Design for Nike Site Community Park Revealed
Collier Township likely will take control of the 70-acre military base in 2012.
Collier Township residents got their first glimpse of what the sprawling Nike Site community park may look like as the municipality moves closer to breaking ground at the former military base.
The preliminary plan includes two baseball fields, two multi-use soccer fields, tennis and deck hockey courts, an amphitheater and numerous walking trails and picnic pavilions. A.J. Schwartz of Environmental Planning & Design answered questions about the plan during Tuesday night’s Parks and Recreation Board meeting.
The design came from a planning session on Jan. 24 in which 50 township residents offered their suggestions on what the new park should have. Schwartz said those suggestions went directly into the design, although there is still plenty of time to change the plans.
About 70 acres of land on the western side of the old Charles E. Kelly military post is being turned over the township – most likely in 2012 – so it can build a recreation hub for Collier citizens.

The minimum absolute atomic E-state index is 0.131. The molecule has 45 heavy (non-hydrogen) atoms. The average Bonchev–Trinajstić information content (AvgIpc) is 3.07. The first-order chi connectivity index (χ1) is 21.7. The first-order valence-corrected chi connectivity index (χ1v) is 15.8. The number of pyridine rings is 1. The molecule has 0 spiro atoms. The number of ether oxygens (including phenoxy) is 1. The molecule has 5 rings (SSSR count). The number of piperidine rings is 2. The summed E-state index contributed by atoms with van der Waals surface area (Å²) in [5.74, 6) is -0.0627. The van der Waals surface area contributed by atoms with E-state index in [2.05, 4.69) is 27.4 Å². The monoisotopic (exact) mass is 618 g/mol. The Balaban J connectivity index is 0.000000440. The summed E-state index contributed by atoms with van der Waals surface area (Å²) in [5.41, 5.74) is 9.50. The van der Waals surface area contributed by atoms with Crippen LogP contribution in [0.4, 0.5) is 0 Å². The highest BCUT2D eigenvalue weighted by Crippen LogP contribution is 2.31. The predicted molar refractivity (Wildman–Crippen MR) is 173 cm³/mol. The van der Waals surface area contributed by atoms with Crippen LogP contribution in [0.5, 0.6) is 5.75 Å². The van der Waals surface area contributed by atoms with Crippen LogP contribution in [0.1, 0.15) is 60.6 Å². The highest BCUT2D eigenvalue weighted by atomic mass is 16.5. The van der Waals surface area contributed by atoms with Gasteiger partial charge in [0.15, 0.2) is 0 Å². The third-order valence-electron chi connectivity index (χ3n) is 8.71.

The most appealing portion of the park may not be the ball fields, but rather a lookout area where a radar tower now sits. There will be trails leading up to the top of the lookout and picnic tables will be placed around the area.
“The view is spectacular up there,” Schwartz said. “We tried to get as much value out of the lookout area. There aren’t really any buildings. The view is the amenity there.”
The first phase of the plan likely will include a Colt League baseball field, two multi-purpose fields, an amphitheater and a bike path beside Nike Site Road connecting to the Panhandle Trail. Schwartz said the path, which may only consist of signage and painted lines, is important because the connection to the trail could unlock additional state funding.
The timeline for each phase is still fluid because the federal government probably won’t hand over the title to the property until 2012. Parks and Recreation Director Bob Caun said that might impact state grants or the construction schedule.
“It’s going to take time,” Caun said. “It’s going to be a work in progress.”
Discussion about keeping the base’s mess hall to use as a commercial kitchen that could be leased were rejected because the military stripped most of the equipment from within the building, Caun said. Many of the buildings on the property ultimately will be demolished because they do not meet modern-day code requirements.